Lattomus describes the layout and communities of the various villages along the Brandywine, her house in Wagoner's Row, chores and daily routines, transportation, and entertainments and parties. She also describes her involvement at Christ Church and teaching Sunday school there.
Jackson, Mary Braden (interviewee), Bennett, Peggy (interviewer)
Jackson's second interview describes Sam Frizzell's store, the du Pont family as landlords, Christmas and Thanksgiving traditions, and Easter and Fourth of July parties, Mrs. Crowninshield's Willing Workers, the library at Christ Church, and daily life along the Brandywine. She also describes the 100th and 150th anniversary celebrations of the DuPont company in detail.
Fitzharris, Ella (interviewee), Tremaine, Dorothy (interviewer), Martin, Carla (interviewer)
Fitzharris discusses life in the Brandywine area including the types of clothing she wore, childhood activities, chores, other topics associated with daily home life, and social activities such as the Fourth of July picnic, weddings, and church gatherings.
Ferraro, Pierre (interviewee), Ferraro, Eugene (interviewee), Monigle, Joseph P. (interviewer), Wilkinson, Norman B. (interviewer)
The Ferraros describes explosions in 1890, 1898, and 1915, the villages along the Brandywine, the political views of the workers, various impressions of members of the du Pont family, and life in Walker's Bank, including entertainment, wages, and chores.
Lynch, William Frederick (interviewee), Monigle, Joseph P. (interviewer), Wilkinson, Norman B. (interviewer)
Lynch describes the opening of the Experimental Station, explosions that occurred during his working career, his job responsibilities, and his work on the volunteer fire company. He also discusses the company during World War I and his impressions of du Pont family members.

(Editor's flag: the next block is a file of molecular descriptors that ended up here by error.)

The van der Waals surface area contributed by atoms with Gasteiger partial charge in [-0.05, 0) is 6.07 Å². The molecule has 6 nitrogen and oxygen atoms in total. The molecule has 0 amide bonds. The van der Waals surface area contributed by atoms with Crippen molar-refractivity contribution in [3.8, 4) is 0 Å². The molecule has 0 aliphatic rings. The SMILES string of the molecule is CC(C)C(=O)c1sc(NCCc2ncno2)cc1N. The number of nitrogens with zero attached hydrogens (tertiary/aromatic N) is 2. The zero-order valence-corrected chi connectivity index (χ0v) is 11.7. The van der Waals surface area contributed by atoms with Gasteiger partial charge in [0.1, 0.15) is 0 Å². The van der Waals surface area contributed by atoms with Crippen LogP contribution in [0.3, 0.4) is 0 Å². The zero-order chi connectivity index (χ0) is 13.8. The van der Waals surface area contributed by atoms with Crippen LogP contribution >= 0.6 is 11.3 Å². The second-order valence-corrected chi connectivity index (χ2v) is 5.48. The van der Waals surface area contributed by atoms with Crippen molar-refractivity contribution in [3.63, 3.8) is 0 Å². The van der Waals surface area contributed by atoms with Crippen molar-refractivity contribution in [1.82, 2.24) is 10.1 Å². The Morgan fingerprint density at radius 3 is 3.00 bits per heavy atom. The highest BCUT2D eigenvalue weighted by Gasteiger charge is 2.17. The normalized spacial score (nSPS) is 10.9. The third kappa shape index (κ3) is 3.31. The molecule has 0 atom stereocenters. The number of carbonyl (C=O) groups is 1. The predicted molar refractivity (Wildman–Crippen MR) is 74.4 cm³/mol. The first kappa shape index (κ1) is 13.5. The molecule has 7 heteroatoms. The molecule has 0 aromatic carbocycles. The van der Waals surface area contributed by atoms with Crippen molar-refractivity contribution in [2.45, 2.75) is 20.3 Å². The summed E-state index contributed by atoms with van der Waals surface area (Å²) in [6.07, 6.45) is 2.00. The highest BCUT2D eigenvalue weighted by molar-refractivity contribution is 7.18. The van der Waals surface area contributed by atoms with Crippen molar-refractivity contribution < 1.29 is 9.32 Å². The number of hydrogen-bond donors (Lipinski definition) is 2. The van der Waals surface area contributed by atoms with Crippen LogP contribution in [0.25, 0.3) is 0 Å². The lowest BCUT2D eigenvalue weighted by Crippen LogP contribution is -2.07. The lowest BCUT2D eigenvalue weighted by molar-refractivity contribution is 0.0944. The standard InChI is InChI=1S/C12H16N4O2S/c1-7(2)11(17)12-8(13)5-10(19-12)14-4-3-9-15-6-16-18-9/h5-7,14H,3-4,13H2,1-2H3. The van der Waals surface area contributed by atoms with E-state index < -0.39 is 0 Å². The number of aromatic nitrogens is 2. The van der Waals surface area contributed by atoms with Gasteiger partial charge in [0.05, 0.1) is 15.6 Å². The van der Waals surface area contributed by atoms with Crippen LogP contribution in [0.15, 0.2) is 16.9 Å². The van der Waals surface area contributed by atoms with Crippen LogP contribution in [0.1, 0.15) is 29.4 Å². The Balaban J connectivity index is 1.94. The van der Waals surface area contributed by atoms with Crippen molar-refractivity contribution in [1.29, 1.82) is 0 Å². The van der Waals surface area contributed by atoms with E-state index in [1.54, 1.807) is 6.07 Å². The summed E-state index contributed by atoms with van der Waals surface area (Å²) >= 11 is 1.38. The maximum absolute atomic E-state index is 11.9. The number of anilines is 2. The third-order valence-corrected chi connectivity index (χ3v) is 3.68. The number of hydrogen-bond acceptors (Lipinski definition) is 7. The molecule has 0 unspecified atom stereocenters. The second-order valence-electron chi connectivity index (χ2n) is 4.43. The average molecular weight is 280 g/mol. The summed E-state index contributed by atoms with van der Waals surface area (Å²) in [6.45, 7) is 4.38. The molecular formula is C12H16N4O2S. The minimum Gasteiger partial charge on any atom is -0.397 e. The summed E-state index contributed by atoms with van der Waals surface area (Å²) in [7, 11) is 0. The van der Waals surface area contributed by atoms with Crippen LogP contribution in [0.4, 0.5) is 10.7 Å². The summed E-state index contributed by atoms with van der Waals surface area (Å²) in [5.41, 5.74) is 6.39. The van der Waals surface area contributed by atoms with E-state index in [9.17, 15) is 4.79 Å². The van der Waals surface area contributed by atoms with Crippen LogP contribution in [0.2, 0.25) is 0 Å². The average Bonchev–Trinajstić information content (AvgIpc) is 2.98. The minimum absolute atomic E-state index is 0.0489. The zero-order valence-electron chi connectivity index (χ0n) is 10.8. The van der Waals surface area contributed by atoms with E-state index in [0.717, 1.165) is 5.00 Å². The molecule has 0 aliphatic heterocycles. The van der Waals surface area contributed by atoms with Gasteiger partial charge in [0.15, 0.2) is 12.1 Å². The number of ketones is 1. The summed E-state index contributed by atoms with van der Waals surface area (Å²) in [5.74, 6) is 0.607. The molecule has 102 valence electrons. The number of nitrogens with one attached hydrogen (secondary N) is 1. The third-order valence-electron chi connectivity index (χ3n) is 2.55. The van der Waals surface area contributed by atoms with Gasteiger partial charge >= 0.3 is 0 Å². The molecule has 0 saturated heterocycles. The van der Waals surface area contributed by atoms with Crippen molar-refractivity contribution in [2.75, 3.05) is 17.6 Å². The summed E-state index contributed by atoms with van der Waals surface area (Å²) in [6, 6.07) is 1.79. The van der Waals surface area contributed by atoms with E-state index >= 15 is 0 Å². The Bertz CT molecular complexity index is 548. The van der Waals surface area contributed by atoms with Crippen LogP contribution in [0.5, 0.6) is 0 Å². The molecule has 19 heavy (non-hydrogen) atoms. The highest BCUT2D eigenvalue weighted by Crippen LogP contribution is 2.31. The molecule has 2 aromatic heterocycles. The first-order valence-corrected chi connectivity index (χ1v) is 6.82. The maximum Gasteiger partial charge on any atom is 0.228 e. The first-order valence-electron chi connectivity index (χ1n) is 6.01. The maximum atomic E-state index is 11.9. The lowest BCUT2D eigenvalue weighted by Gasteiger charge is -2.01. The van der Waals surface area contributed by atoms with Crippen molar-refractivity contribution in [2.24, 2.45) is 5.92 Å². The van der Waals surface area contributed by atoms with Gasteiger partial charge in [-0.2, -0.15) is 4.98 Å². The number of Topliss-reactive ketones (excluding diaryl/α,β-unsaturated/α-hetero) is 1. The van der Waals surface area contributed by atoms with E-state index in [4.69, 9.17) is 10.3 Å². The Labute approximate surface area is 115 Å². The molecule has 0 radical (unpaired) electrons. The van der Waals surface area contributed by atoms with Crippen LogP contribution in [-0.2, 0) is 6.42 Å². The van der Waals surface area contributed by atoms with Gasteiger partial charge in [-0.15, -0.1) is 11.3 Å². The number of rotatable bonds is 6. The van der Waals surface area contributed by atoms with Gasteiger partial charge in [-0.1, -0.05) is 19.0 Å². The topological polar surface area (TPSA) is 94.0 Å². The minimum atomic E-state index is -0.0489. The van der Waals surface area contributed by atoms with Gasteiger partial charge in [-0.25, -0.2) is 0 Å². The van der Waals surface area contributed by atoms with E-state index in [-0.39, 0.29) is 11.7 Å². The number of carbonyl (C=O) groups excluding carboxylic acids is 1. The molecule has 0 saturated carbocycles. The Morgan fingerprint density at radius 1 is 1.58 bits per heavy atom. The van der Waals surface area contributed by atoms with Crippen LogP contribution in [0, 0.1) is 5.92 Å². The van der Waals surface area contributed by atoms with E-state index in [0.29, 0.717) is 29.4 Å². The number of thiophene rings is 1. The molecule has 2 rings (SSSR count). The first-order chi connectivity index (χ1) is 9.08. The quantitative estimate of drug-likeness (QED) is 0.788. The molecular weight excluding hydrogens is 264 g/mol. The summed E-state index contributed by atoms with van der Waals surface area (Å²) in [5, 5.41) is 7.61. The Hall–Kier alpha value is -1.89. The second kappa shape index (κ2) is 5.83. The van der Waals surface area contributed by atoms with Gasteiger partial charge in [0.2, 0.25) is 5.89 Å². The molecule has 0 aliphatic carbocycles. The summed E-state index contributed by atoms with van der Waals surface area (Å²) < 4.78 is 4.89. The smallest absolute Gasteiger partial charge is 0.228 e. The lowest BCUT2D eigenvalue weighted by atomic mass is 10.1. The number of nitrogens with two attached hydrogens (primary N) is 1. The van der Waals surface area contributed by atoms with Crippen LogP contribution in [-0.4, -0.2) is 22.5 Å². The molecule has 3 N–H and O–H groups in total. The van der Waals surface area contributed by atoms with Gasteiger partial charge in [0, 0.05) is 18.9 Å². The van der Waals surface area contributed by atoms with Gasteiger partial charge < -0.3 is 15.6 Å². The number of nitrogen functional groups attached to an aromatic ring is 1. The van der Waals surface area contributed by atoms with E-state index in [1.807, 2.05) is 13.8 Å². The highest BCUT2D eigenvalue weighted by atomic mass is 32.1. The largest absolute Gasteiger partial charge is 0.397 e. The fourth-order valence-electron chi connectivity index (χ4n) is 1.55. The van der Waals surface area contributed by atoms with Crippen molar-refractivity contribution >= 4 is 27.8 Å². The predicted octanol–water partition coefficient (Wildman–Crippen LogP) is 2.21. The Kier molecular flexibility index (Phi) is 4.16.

Cheney discusses details of her childhood in Free Park, including the family's canning traditions and chicken coop, how they made their clothing or shopped in Wilmington, parties and events at Hagley Community House, an explosion that injured her foot, and her education, and later teaching career, at Alexis I. du Pont School. Her interview details various Christmas traditions during her childhood, including how the tree was decorated, baking cookies and cakes, gift exchanges, the candy and orange that the children received from Henry Francis du Pont, and how homemade ornaments were created.
Lattomus, Faith Betty (interviewee), Lottomus, Mrs. Howard S. (interviewee), Walls, Madaline Betty (interviewee), Wilkinson, Norman B. (interviewer), Scafidi, John A. (interviewer)
The first part of the interview describes their family history, the houses in Squirrel Run and Wagoner's Row, the political opinions of residents in the community, their education at A.I. du Pont School, and the various transfers of property that occurred in the area. The second part of the interview concerns guard duties around the property, interactions with members of the du Pont family, the children's entertainments and sports, holiday parties, different businesses in the community and in Wilmington, and daily life.
Cammock, James (interviewee), Devenney, Edward (interviewee), Devenney, Herbert (interviewee), Kindbeiter, James (interviewee), Perkins, Karen (interviewer)
Herb Devenney, Ed Devenney, James Cammock, and James Kindbeiter, sons of powder mill workers, reminisce about growing up at Hagley in this group interview and tour of the museum grounds. Some topics of discussion include daily life of the workers and their families, identification of various families and their living spaces, schedules and duties of the powder mill workers, and various changes that had occurred in the last century.